Others targeted by the online police included a prominent real estate magnate and a couple of well-known rights lawyers.
Political expression in the public sphere is often viewed as risky in China, where the authoritarian government frequently harasses and even jails dissidents for pro-democracy calls.
Also joining the chorus were 18 Chinese academics who signed an open letter calling for the dismissal of Tuo Zhen, a provincial propaganda minister blamed for the censorship. The scholars included legal professors, liberal economists, historians and writers.
Six weeks ago, China installed a new generation of Communist Party leaders for the next five years, with current Vice President Xi Jinping at the helm. Some of Xi's announcements for a trimmed-down style of leadership, with reduced waste and fewer unnecessary meetings, have raised hopes in some quarters that he might favor deeper reforms in the political system to mollify a public long frustrated by local corruption.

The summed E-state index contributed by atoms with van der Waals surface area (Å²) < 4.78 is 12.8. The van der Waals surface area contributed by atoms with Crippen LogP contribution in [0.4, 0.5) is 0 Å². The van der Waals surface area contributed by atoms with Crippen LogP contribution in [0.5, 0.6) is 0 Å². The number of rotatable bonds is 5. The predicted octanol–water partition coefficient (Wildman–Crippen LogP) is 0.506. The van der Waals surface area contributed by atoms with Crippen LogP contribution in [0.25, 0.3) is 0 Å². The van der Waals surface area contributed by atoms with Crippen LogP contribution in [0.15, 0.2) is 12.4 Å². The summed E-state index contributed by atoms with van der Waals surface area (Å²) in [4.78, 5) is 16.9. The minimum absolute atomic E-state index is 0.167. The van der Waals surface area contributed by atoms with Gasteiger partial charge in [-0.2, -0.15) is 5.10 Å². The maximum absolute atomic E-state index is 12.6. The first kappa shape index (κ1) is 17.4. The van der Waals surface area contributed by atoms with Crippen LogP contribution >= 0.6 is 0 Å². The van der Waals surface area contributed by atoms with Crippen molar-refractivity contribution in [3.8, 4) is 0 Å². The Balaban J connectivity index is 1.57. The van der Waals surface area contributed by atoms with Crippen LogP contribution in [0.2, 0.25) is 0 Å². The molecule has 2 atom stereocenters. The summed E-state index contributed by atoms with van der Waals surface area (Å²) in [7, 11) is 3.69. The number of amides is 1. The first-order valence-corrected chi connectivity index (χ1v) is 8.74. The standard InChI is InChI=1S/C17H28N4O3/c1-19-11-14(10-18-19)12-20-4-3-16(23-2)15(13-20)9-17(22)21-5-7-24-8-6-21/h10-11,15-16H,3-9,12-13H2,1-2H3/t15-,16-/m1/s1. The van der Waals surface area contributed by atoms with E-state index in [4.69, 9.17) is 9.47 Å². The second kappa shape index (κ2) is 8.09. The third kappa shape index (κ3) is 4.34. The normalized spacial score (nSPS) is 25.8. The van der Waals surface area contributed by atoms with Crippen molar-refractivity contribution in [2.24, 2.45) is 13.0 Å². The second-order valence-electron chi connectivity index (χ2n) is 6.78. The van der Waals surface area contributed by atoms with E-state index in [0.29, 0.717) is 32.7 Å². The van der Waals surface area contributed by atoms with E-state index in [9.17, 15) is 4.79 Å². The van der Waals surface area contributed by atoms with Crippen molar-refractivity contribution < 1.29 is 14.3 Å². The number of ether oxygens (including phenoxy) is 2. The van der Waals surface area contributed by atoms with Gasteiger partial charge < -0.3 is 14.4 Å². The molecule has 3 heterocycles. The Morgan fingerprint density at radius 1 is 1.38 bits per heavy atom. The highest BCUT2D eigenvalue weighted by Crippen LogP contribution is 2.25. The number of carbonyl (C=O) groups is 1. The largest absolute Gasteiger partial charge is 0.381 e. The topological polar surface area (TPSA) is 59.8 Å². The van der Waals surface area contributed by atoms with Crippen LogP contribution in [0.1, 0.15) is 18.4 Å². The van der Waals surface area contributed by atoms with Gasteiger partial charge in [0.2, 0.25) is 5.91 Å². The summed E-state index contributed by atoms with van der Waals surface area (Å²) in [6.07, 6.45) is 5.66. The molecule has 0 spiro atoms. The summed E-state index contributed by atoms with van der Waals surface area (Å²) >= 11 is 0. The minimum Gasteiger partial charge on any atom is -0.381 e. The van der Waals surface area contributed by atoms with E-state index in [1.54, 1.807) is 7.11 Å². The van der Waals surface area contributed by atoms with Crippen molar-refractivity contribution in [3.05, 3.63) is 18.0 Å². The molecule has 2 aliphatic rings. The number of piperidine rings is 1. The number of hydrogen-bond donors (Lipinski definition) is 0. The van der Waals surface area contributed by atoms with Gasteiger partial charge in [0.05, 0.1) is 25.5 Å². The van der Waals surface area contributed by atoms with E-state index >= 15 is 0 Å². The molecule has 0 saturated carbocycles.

The Guangdong provincial propaganda department did not immediately respond to a faxed list of questions. But the Communist Party-run Global Times newspaper said in an editorial that no Chinese media outlet should fool itself into thinking that it could occupy a "political special zone" in which it is free from government control.
The U.S. State Department said Monday that media censorship is incompatible with China's aspirations to build a modern information-based economy and society. Spokeswoman Victoria Nuland said it was interesting that Chinese are now strongly taking up their right to freedom of speech.
"We hope the government is taking notice," she told a news briefing in Washington.
Chinese Foreign Ministry spokesman Hong Lei told reporters in a regular briefing that Beijing is opposed to any country or individual interfering in China's internal affairs.
Associated Press writers Didi Tang in Beijing and Matthew Pennington in Washington and researcher Flora Ji in Beijing contributed to this report.